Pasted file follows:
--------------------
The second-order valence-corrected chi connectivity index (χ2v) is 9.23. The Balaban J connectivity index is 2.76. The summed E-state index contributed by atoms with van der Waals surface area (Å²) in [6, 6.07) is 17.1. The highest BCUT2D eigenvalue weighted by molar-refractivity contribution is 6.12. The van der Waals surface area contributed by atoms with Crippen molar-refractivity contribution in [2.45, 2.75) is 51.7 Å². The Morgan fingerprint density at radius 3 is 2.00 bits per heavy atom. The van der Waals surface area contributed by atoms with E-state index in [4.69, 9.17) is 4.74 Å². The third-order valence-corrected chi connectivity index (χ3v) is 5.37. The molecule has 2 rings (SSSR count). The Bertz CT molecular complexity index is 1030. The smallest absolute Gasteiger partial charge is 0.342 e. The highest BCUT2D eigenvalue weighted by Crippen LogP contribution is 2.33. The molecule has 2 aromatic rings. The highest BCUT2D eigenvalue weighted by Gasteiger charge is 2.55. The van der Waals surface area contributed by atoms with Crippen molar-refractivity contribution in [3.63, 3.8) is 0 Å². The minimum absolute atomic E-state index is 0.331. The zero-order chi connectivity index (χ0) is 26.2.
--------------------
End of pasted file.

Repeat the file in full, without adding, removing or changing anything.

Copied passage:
The second-order valence-corrected chi connectivity index (χ2v) is 9.23. The Balaban J connectivity index is 2.76. The summed E-state index contributed by atoms with van der Waals surface area (Å²) in [6, 6.07) is 17.1. The highest BCUT2D eigenvalue weighted by molar-refractivity contribution is 6.12. The van der Waals surface area contributed by atoms with Crippen molar-refractivity contribution in [2.45, 2.75) is 51.7 Å². The Morgan fingerprint density at radius 3 is 2.00 bits per heavy atom. The van der Waals surface area contributed by atoms with E-state index in [4.69, 9.17) is 4.74 Å². The third-order valence-corrected chi connectivity index (χ3v) is 5.37. The molecule has 2 rings (SSSR count). The Bertz CT molecular complexity index is 1030. The smallest absolute Gasteiger partial charge is 0.342 e. The highest BCUT2D eigenvalue weighted by Crippen LogP contribution is 2.33. The molecule has 2 aromatic rings. The highest BCUT2D eigenvalue weighted by Gasteiger charge is 2.55. The van der Waals surface area contributed by atoms with Crippen molar-refractivity contribution in [3.63, 3.8) is 0 Å². The minimum absolute atomic E-state index is 0.331. The zero-order chi connectivity index (χ0) is 26.2.